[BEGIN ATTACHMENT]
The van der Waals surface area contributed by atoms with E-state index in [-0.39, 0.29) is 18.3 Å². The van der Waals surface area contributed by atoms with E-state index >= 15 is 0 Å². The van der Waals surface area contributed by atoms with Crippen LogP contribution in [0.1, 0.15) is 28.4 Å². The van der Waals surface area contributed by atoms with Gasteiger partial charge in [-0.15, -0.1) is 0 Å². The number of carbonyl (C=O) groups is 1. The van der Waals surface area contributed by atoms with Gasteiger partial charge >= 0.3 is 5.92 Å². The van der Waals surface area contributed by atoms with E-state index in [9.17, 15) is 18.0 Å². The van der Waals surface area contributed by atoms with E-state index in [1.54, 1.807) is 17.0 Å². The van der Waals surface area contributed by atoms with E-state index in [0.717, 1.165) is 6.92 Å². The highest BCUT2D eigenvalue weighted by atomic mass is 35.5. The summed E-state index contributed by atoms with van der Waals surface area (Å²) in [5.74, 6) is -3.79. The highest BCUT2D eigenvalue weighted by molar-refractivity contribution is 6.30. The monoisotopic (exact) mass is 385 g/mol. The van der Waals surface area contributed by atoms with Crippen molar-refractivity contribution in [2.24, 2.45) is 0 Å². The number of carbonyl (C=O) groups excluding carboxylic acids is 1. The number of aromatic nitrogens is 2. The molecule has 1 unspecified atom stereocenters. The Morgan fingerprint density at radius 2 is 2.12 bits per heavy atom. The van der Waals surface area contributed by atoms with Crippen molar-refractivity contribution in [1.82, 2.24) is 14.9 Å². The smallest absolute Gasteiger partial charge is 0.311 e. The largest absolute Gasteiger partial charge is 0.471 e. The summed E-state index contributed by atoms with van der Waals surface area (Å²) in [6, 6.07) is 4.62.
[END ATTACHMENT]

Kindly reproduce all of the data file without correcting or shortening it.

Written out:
The van der Waals surface area contributed by atoms with E-state index in [-0.39, 0.29) is 18.3 Å². The van der Waals surface area contributed by atoms with E-state index >= 15 is 0 Å². The van der Waals surface area contributed by atoms with Crippen LogP contribution in [0.1, 0.15) is 28.4 Å². The van der Waals surface area contributed by atoms with Gasteiger partial charge in [-0.15, -0.1) is 0 Å². The number of carbonyl (C=O) groups is 1. The van der Waals surface area contributed by atoms with Gasteiger partial charge >= 0.3 is 5.92 Å². The van der Waals surface area contributed by atoms with E-state index in [9.17, 15) is 18.0 Å². The van der Waals surface area contributed by atoms with E-state index in [1.54, 1.807) is 17.0 Å². The van der Waals surface area contributed by atoms with E-state index in [0.717, 1.165) is 6.92 Å². The highest BCUT2D eigenvalue weighted by atomic mass is 35.5. The summed E-state index contributed by atoms with van der Waals surface area (Å²) in [5.74, 6) is -3.79. The highest BCUT2D eigenvalue weighted by molar-refractivity contribution is 6.30. The monoisotopic (exact) mass is 385 g/mol. The van der Waals surface area contributed by atoms with Crippen molar-refractivity contribution in [2.24, 2.45) is 0 Å². The number of carbonyl (C=O) groups excluding carboxylic acids is 1. The number of aromatic nitrogens is 2. The molecule has 1 unspecified atom stereocenters. The Morgan fingerprint density at radius 2 is 2.12 bits per heavy atom. The van der Waals surface area contributed by atoms with Crippen molar-refractivity contribution in [1.82, 2.24) is 14.9 Å². The smallest absolute Gasteiger partial charge is 0.311 e. The largest absolute Gasteiger partial charge is 0.471 e. The summed E-state index contributed by atoms with van der Waals surface area (Å²) in [6, 6.07) is 4.62.